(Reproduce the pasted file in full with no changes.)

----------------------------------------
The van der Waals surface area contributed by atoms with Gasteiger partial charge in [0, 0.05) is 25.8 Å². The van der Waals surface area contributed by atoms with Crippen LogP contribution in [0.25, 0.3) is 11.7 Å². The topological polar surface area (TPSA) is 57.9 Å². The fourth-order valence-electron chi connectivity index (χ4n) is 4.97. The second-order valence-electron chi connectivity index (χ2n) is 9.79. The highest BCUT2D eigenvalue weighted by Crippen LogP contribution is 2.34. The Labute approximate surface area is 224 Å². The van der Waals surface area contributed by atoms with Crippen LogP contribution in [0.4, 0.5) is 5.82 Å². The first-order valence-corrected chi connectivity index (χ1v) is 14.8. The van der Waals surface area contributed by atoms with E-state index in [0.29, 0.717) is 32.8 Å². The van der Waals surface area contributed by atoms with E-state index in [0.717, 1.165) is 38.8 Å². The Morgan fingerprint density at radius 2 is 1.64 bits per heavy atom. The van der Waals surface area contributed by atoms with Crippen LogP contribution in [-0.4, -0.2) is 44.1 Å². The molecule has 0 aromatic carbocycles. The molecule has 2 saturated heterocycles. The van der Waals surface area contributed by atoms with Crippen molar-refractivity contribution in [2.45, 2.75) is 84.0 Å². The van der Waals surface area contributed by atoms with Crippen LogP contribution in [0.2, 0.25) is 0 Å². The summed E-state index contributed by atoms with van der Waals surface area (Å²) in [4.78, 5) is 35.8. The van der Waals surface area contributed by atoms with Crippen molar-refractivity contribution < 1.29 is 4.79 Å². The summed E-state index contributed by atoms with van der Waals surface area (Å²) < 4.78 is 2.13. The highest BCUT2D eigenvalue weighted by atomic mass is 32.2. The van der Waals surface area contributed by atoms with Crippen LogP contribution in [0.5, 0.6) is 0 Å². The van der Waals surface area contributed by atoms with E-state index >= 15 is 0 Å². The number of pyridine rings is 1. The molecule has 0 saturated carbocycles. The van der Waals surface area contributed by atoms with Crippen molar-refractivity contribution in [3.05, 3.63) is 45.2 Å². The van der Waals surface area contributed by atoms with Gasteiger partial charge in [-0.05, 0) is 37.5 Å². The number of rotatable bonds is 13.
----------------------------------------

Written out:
The van der Waals surface area contributed by atoms with Gasteiger partial charge in [0, 0.05) is 25.8 Å². The van der Waals surface area contributed by atoms with Crippen LogP contribution in [0.25, 0.3) is 11.7 Å². The topological polar surface area (TPSA) is 57.9 Å². The fourth-order valence-electron chi connectivity index (χ4n) is 4.97. The second-order valence-electron chi connectivity index (χ2n) is 9.79. The highest BCUT2D eigenvalue weighted by Crippen LogP contribution is 2.34. The Labute approximate surface area is 224 Å². The van der Waals surface area contributed by atoms with Crippen LogP contribution in [0.4, 0.5) is 5.82 Å². The first-order valence-corrected chi connectivity index (χ1v) is 14.8. The van der Waals surface area contributed by atoms with E-state index in [0.29, 0.717) is 32.8 Å². The van der Waals surface area contributed by atoms with E-state index in [0.717, 1.165) is 38.8 Å². The Morgan fingerprint density at radius 2 is 1.64 bits per heavy atom. The van der Waals surface area contributed by atoms with Crippen LogP contribution in [-0.4, -0.2) is 44.1 Å². The molecule has 0 aromatic carbocycles. The molecule has 2 saturated heterocycles. The van der Waals surface area contributed by atoms with Crippen molar-refractivity contribution in [2.45, 2.75) is 84.0 Å². The van der Waals surface area contributed by atoms with Crippen LogP contribution in [0.2, 0.25) is 0 Å². The summed E-state index contributed by atoms with van der Waals surface area (Å²) in [4.78, 5) is 35.8. The van der Waals surface area contributed by atoms with Crippen molar-refractivity contribution < 1.29 is 4.79 Å². The summed E-state index contributed by atoms with van der Waals surface area (Å²) < 4.78 is 2.13. The highest BCUT2D eigenvalue weighted by atomic mass is 32.2. The van der Waals surface area contributed by atoms with Crippen LogP contribution in [0.5, 0.6) is 0 Å². The van der Waals surface area contributed by atoms with E-state index >= 15 is 0 Å². The number of pyridine rings is 1. The molecule has 0 saturated carbocycles. The van der Waals surface area contributed by atoms with Crippen molar-refractivity contribution in [3.05, 3.63) is 45.2 Å². The van der Waals surface area contributed by atoms with Gasteiger partial charge in [-0.05, 0) is 37.5 Å². The number of rotatable bonds is 13.